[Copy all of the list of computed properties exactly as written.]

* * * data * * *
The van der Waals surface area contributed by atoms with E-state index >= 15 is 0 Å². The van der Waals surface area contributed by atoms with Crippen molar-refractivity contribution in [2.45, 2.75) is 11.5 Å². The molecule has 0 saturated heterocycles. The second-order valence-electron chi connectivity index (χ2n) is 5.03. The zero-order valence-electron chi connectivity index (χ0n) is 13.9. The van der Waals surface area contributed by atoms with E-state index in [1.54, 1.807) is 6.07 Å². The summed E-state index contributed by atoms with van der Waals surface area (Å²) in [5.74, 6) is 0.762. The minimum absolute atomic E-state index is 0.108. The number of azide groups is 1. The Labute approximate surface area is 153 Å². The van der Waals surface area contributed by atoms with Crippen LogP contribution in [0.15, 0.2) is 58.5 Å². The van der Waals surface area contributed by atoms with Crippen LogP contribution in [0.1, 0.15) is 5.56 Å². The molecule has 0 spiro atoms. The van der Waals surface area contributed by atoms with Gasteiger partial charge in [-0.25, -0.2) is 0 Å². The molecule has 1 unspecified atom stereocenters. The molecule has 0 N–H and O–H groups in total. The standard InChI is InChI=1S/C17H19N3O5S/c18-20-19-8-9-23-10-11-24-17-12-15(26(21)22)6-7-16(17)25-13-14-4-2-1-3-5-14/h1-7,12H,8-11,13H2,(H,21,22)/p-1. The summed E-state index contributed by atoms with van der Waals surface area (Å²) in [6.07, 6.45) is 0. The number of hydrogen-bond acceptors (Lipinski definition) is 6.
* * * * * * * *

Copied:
The van der Waals surface area contributed by atoms with E-state index >= 15 is 0 Å². The van der Waals surface area contributed by atoms with Crippen molar-refractivity contribution in [2.45, 2.75) is 11.5 Å². The molecule has 0 saturated heterocycles. The second-order valence-electron chi connectivity index (χ2n) is 5.03. The zero-order valence-electron chi connectivity index (χ0n) is 13.9. The van der Waals surface area contributed by atoms with E-state index in [1.54, 1.807) is 6.07 Å². The summed E-state index contributed by atoms with van der Waals surface area (Å²) in [5.74, 6) is 0.762. The minimum absolute atomic E-state index is 0.108. The number of azide groups is 1. The Labute approximate surface area is 153 Å². The van der Waals surface area contributed by atoms with Crippen LogP contribution in [0.15, 0.2) is 58.5 Å². The van der Waals surface area contributed by atoms with Crippen LogP contribution in [0.1, 0.15) is 5.56 Å². The molecule has 0 spiro atoms. The van der Waals surface area contributed by atoms with Gasteiger partial charge in [-0.25, -0.2) is 0 Å². The molecule has 1 unspecified atom stereocenters. The molecule has 0 N–H and O–H groups in total. The standard InChI is InChI=1S/C17H19N3O5S/c18-20-19-8-9-23-10-11-24-17-12-15(26(21)22)6-7-16(17)25-13-14-4-2-1-3-5-14/h1-7,12H,8-11,13H2,(H,21,22)/p-1. The summed E-state index contributed by atoms with van der Waals surface area (Å²) in [6.07, 6.45) is 0. The number of hydrogen-bond acceptors (Lipinski definition) is 6.